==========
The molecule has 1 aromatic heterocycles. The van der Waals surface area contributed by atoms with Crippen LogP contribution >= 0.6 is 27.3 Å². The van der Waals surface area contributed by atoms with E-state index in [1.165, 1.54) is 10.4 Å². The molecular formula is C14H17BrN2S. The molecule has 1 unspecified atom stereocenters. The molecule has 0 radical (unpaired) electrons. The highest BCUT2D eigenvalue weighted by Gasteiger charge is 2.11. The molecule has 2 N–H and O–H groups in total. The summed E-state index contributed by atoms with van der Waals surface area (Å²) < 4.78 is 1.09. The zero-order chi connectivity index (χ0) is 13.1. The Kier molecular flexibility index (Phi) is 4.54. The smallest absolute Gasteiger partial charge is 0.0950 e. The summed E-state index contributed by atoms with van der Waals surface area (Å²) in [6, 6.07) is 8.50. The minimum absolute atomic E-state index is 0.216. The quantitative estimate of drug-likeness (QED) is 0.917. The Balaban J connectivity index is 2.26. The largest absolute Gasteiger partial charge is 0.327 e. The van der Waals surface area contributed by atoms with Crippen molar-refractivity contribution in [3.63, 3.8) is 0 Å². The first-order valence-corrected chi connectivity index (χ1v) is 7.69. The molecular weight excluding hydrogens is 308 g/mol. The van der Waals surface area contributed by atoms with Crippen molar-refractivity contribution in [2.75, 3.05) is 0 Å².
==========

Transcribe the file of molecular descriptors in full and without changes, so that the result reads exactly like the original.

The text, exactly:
The molecule has 1 aromatic heterocycles. The van der Waals surface area contributed by atoms with Crippen LogP contribution >= 0.6 is 27.3 Å². The van der Waals surface area contributed by atoms with E-state index in [1.165, 1.54) is 10.4 Å². The molecular formula is C14H17BrN2S. The molecule has 1 unspecified atom stereocenters. The molecule has 0 radical (unpaired) electrons. The highest BCUT2D eigenvalue weighted by Gasteiger charge is 2.11. The molecule has 2 N–H and O–H groups in total. The summed E-state index contributed by atoms with van der Waals surface area (Å²) < 4.78 is 1.09. The zero-order chi connectivity index (χ0) is 13.1. The Kier molecular flexibility index (Phi) is 4.54. The smallest absolute Gasteiger partial charge is 0.0950 e. The summed E-state index contributed by atoms with van der Waals surface area (Å²) in [6, 6.07) is 8.50. The minimum absolute atomic E-state index is 0.216. The quantitative estimate of drug-likeness (QED) is 0.917. The Balaban J connectivity index is 2.26. The largest absolute Gasteiger partial charge is 0.327 e. The van der Waals surface area contributed by atoms with Crippen molar-refractivity contribution in [3.63, 3.8) is 0 Å². The first-order valence-corrected chi connectivity index (χ1v) is 7.69. The molecular weight excluding hydrogens is 308 g/mol. The van der Waals surface area contributed by atoms with Crippen molar-refractivity contribution in [2.75, 3.05) is 0 Å².